Atlanta SEC Whistleblowers Attorney

False Claims Act Lawyer in Atlanta, GA

Do you know about a company that is violating the rules and laws of the Securities and Exchange Commission (SEC)? Then you need to report what you know. If you follow the rules outlined by the SEC under the authority of the Dodd-Frank Act, then if the SEC levies a fine of $ 1,000,000 or more, you may be entitled to get 10-30% of the amount.

The Wallace Law Firm can help you report violations of SEC rules. Tell us about the company that is breaking the SEC’s rules and regulations. Do the right thing by reporting the violations, and you may wind up helping stockholders, our economy and yourself, all at the same time.

Contact an Atlanta SEC whistleblower lawyer today to get help reporting the violation.

The Dodd-Frank Act

The SEC made these rules in response to the Dodd-Frank Wall Street Reform and Consumer Protection Act passed on July 21, 2010. Under the statute, if the SEC uses the information that a whistleblower gives it, and the information leads to an order that a company pay monetary sanctions exceeding $1,000,000, then the SEC is required to give the whistleblower 10-30% of that amount. The SEC Commissioner determines where within that range the award will fall, and his or her decision is not appealable.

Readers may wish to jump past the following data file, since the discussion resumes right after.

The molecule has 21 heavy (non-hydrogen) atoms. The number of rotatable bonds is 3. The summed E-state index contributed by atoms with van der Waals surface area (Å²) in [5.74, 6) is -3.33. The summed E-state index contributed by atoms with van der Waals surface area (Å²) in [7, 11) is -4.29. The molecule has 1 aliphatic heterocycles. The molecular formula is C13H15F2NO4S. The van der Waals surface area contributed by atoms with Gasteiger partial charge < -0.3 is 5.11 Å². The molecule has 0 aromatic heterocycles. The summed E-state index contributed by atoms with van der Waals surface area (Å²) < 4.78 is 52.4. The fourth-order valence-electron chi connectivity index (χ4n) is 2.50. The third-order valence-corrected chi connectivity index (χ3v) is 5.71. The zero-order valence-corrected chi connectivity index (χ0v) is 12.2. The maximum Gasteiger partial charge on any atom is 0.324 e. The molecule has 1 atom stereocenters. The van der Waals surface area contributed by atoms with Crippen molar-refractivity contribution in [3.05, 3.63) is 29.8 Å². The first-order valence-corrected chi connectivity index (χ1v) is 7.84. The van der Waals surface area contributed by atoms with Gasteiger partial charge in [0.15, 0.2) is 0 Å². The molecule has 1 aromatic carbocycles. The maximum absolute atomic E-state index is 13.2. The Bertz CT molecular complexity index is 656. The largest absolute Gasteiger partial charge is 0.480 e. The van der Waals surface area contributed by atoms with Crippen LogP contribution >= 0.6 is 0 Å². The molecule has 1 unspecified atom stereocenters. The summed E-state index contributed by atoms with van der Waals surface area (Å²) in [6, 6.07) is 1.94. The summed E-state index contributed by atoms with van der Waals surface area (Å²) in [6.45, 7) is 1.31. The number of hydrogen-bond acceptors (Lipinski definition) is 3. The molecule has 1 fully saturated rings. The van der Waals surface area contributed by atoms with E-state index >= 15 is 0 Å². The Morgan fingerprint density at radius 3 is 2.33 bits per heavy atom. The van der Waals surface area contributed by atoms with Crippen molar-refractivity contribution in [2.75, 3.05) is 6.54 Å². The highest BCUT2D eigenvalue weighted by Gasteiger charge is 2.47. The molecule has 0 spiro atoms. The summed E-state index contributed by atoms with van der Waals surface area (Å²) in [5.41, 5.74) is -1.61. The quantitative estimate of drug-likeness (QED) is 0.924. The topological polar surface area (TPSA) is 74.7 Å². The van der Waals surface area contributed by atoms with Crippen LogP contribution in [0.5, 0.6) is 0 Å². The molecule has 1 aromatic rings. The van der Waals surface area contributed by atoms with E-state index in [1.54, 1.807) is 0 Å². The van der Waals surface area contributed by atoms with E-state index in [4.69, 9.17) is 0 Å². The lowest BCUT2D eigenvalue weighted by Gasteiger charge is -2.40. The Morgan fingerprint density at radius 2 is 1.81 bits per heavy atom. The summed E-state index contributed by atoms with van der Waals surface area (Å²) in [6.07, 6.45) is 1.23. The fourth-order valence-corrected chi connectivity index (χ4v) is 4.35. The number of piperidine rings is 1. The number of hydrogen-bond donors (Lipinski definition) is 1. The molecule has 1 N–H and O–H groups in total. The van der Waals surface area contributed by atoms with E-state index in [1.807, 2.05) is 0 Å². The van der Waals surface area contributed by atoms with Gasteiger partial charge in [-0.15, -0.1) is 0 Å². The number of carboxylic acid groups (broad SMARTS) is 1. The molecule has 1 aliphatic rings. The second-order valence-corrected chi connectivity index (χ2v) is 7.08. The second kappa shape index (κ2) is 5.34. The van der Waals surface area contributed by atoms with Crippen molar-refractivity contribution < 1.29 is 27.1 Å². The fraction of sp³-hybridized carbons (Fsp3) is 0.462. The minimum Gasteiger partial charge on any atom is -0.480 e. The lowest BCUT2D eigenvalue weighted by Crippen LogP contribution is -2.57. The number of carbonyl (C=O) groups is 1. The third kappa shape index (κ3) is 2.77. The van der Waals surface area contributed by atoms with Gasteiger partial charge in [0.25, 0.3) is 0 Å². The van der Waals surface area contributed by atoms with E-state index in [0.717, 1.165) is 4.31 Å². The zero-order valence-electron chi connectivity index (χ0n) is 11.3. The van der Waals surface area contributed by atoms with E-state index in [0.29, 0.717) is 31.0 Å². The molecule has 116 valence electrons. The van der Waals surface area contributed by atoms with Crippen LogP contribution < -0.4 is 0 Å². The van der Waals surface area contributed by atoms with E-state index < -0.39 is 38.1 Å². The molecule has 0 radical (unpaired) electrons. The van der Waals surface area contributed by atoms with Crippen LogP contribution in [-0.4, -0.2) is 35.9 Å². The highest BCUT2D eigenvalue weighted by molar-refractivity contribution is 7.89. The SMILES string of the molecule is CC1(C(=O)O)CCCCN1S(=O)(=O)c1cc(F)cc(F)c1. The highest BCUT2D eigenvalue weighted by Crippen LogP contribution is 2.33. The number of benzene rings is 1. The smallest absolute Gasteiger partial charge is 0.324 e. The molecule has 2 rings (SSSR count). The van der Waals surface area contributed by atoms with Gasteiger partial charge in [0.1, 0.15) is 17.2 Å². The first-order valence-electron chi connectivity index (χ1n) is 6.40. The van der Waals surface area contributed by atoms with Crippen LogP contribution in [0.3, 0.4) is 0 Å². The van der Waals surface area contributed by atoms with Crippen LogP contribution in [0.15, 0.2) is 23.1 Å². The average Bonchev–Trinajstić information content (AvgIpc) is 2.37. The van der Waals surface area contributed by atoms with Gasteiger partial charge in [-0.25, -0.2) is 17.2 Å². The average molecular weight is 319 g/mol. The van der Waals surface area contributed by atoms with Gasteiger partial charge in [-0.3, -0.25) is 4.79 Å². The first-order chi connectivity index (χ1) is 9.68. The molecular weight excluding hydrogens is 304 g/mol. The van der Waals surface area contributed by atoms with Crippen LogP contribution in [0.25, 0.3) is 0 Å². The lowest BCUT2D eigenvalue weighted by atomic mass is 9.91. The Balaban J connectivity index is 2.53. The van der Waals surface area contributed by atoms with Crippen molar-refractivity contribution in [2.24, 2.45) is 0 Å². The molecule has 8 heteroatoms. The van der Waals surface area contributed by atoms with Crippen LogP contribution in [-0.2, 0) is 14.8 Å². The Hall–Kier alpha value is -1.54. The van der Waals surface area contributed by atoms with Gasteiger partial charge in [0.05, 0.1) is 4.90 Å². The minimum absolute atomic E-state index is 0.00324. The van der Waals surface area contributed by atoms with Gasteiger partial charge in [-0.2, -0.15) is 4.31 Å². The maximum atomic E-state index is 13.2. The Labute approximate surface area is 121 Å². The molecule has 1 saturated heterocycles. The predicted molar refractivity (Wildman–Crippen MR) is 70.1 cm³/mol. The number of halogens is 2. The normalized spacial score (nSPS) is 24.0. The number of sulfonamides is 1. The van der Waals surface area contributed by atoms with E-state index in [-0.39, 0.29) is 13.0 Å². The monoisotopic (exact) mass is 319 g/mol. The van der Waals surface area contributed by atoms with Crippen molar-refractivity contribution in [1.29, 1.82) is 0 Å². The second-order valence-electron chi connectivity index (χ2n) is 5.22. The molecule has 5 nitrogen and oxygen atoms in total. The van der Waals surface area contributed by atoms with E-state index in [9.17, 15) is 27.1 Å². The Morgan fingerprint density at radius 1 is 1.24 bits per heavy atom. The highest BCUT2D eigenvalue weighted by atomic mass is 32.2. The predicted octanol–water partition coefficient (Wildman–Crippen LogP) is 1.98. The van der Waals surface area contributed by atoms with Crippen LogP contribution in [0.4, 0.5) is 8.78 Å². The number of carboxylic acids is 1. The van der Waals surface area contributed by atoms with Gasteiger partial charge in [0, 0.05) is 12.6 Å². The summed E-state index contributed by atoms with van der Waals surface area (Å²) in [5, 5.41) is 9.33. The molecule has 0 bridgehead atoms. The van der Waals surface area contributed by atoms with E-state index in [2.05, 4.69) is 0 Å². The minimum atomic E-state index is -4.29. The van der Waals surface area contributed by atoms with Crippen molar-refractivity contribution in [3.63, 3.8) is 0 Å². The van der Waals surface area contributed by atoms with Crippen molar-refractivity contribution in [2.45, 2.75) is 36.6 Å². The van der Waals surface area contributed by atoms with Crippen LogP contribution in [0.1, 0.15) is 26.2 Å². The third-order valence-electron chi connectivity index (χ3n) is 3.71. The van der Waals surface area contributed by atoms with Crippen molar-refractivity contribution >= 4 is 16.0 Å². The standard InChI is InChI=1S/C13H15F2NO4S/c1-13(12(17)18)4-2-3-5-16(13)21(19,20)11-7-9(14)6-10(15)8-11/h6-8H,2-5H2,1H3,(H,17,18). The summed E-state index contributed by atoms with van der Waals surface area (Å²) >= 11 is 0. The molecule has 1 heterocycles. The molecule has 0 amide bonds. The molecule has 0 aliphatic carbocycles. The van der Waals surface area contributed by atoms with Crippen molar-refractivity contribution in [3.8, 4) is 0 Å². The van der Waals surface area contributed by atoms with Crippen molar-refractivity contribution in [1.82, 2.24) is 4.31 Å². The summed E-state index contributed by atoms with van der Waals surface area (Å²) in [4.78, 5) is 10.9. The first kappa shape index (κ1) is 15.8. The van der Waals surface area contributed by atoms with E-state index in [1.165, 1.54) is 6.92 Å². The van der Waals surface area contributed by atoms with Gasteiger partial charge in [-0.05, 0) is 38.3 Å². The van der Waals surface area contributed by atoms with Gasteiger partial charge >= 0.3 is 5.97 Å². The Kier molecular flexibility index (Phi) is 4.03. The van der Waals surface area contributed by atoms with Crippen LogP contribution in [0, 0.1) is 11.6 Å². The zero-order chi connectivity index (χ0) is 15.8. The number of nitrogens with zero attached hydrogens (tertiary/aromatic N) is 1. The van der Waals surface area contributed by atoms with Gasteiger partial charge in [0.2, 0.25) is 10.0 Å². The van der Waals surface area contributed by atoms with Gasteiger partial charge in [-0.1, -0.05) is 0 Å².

The statute requires the SEC to take into account:

  • The “significance of the information” the whistleblower provides,
  • The “degree of assistance” that the whistleblower’s lawyer or the whistleblower provide,
  • The commission’s interest in stopping violations of the sec rules,
  • And other facts as set forth by the sec.

The whistleblower has to have provided the SEC with information based on his or her independent knowledge or analysis, which the SEC Commissioner did not previously know about unless the whistleblower is the original source of the information.

The statute also makes it illegal for companies to retaliate against whistleblowers who try to do the right thing by reporting rules violations to the SEC. The company is not allowed to “discharge, demote, suspend, threaten, harass, directly or indirectly, or in any other manner discriminate against” the whistleblower because the person is trying to make disclosures and report what has happened to the SEC.

A Recent SEC Whistleblower Case

The SEC announced its first-ever payout to a whistleblower on August 21, 2012. The SEC explained that the whistleblower wanted to remain anonymous, so the person was not named. The whistleblower received $50,000, which the SEC explained was 30% of the amount the SEC had collected “thus far.” Under § 922 of the Act, the SEC “shall pay an award or awards to 1 or more whistleblowers who voluntarily provided original information to the Commission that led to the successful enforcement of the covered judicial or administrative action.”

The SEC Office of the Whistleblower is headed up by Director Sean McKessy.

The Act was named after Representative Barney Frank, who was the Financial Services Committee Chairman in the House of Representatives by Barney Frank, and Senator Chris Dodd, who was the Senate Banking Chairman.

Tell us about your case involving SEC violations today.

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